I also hope that some readers will see themselves in my early coming of age struggles and feel inspired to pursue their dreams and lead authentic lives.

Finally, I hope to enlighten some straight people that LGBTQ people’s desire for love, belonging, and meaningful work is not very different from their own.

Andrews-Katz: In moments of ennui what other careers do you think you’d be suited for?
Grayhall: I love animals and could have been a zoologist and animal advocate. I also wish I had started my writing career earlier. Good writing is hard and there is a lot to learn. Still, I hope to make up for lost time. My partner and I are just finishing the writing of a romance novel with two protagonists of a certain age to add to all those portraying only the young and beautiful.     

Andrews-Katz: If you could have written any book (fiction or nonfiction) what would it be and why?
Grayhall: Stones from the River by Ursula Hegi. This novel was about ordinary people living in extraordinary times. Being different is a secret that all humans share told from the point of view of Trudy, a dwarf living in Nazi Germany who comes to understand the power of being different. It is a timeless and unforgettable story with such emotional power that it has stayed with me for years.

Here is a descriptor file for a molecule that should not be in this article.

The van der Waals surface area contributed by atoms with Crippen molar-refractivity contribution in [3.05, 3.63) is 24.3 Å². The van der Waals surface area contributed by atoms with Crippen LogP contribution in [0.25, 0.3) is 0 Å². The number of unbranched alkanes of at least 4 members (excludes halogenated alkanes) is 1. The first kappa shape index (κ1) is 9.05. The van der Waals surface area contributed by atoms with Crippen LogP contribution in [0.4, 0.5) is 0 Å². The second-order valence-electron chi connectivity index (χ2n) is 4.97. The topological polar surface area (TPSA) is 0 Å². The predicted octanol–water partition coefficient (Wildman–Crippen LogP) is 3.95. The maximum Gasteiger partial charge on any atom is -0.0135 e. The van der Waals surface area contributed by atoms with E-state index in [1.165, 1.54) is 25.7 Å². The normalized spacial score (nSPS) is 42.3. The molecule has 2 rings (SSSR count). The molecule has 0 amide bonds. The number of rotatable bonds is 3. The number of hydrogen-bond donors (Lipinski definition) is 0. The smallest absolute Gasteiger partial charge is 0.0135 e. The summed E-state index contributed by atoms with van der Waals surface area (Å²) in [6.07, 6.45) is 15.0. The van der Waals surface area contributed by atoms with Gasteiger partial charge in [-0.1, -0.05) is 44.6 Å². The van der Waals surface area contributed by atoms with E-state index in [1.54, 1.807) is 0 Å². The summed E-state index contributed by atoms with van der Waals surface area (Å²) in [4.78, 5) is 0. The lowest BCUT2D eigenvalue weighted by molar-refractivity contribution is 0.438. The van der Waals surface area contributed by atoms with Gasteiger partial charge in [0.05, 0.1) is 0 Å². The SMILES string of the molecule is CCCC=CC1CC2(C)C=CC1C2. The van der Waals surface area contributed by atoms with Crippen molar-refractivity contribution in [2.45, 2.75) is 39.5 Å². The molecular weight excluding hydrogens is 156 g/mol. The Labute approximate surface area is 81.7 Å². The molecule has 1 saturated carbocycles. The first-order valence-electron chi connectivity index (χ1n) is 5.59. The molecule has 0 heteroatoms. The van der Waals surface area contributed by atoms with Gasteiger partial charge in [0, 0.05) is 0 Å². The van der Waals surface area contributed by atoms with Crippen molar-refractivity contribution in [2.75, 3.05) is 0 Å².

These books (and others by these authors) are available at Elliot Bay Books, Amazon and your favorite bookstores. Many are available on ebook or audio.

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Eric Andrews-Katz

Eric Andrews-Katz

Eric Andrews-Katz has short stories included in over 10 anthologies. He is the author of the Agent Buck 98 Series (“The Jesus Injection” and “Balls & Chain”), and the author of the Greek myth series beginning with the novel TARTARUS. He has conducted celebrity interviews with some of the biggest and best names on Broadway, Hollywood and in literature. He can be found at: http://www.EricAndrewsKatz.com